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Bahrain prosecutes Central Bank of Iran, 12 others for laundering over $1bn

May 19, 2021 at 1:56 pm

Iranians withdraw money from ATM cash machines in Tehran, Iran on 18 September 2018 [Scott Peterson/Getty Images]

Bahrain’s Public Prosecution yesterday referred the Central Bank of Iran and 12 other banks to criminal trial on charges of laundering over $1.3 billion using the Manama-based Future Bank, which was shut down by the authorities in 2016. It is said to be the largest case of its kind in the kingdom.

According to Bahraini Attorney-General Ali Al-Buainain: “Bank Melli Iran and Bank Saderat Iran used Future Bank to transfer $1.3 billion, using an alternative system that was not licensed by Bahraini authorities and was not subject to them, and these funds were kept, settled and laundered in order to evade international sanctions against Iranian entities and personalities.”

Al-Buainain revealed that after intensive investigations by the Public Prosecution, officials at the Future Bank and Iranian banks had been linked to the money laundering activities, which took place between 2008 and 2012.

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Iran’s Central Bank is accused of issuing instructions to Future Bank on the use of an unapproved alternative transfer system to complete banking transactions aimed at concealing the source and movement of funds. It is believed the operation provided a means for Iranian banks to bypass international sanctions and restrictions imposed on Iranian entities.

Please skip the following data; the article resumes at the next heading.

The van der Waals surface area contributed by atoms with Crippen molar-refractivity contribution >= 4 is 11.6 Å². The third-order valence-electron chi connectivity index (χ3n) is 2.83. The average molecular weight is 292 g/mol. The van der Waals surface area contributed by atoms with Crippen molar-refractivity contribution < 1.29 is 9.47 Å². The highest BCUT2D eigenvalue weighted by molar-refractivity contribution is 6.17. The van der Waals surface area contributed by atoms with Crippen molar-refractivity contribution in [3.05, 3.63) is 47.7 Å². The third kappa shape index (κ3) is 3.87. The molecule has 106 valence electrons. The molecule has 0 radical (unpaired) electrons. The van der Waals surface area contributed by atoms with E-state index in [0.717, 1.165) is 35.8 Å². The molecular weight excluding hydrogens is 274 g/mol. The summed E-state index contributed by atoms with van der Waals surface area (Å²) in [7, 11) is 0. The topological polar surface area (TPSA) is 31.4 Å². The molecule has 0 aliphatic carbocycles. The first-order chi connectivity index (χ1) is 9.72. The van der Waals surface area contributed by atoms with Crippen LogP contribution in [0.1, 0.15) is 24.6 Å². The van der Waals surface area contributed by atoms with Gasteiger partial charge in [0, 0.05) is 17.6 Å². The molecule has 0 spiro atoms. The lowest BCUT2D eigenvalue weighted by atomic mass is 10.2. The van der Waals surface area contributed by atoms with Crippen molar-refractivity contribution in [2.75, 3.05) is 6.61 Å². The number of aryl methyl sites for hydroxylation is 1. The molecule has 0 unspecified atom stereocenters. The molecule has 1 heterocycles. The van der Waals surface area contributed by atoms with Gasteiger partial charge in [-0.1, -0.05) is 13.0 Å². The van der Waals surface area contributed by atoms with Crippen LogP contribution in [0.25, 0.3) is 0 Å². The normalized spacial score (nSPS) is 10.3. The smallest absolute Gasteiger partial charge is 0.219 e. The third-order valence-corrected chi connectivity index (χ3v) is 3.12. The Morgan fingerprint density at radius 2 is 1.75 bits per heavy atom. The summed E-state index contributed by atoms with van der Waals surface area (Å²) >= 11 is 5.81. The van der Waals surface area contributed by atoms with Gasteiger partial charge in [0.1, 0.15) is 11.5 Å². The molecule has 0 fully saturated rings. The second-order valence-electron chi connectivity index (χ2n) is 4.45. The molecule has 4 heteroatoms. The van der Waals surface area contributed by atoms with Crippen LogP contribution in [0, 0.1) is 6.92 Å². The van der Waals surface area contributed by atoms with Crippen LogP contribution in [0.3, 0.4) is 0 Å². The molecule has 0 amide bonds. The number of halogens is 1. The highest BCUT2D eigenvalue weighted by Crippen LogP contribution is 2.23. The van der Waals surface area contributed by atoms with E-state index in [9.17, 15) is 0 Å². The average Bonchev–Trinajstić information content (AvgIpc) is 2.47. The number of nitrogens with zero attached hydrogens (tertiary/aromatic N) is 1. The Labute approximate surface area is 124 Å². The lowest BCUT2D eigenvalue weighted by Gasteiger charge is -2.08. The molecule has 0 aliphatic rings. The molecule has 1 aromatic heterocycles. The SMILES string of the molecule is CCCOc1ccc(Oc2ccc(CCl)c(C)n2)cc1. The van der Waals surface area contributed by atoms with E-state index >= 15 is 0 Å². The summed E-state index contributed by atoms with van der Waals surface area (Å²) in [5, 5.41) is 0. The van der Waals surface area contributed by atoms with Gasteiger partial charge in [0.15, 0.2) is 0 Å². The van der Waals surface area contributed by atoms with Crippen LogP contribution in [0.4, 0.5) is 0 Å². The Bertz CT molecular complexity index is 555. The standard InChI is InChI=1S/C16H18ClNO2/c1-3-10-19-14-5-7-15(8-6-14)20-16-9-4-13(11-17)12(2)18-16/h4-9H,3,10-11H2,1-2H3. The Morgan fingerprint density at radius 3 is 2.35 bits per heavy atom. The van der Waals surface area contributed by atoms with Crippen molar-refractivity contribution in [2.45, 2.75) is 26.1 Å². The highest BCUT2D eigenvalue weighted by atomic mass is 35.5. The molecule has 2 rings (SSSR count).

Gulf News reported that Bahrain’s Public Prosecution has previously referred several cases related to Future Bank and other Iranian financial institutions on similar charges. To date, all have resulted in convictions, with sentences of imprisonment and financial penalties totalling almost $1 billion (BD 354 million). Over $367 million, the value of the unlawful transfers, have also been confiscated.

A source from the public prosecution was quoted by Media Line as saying Future Bank “was also exploited by the attempts to transfer money to Iran and to finance several terrorist entities, but this did not happen due to the strict controls imposed by Bahraini authorities on banks.”

“Several issues were brought to light, and the funds were in many cases confiscated. All the entities that the bank dealt with secretly were revealed, most notably the Iranian Revolutionary Guard, the Lebanese Hezbollah organisation, and other entities in Iraq,” the source added.

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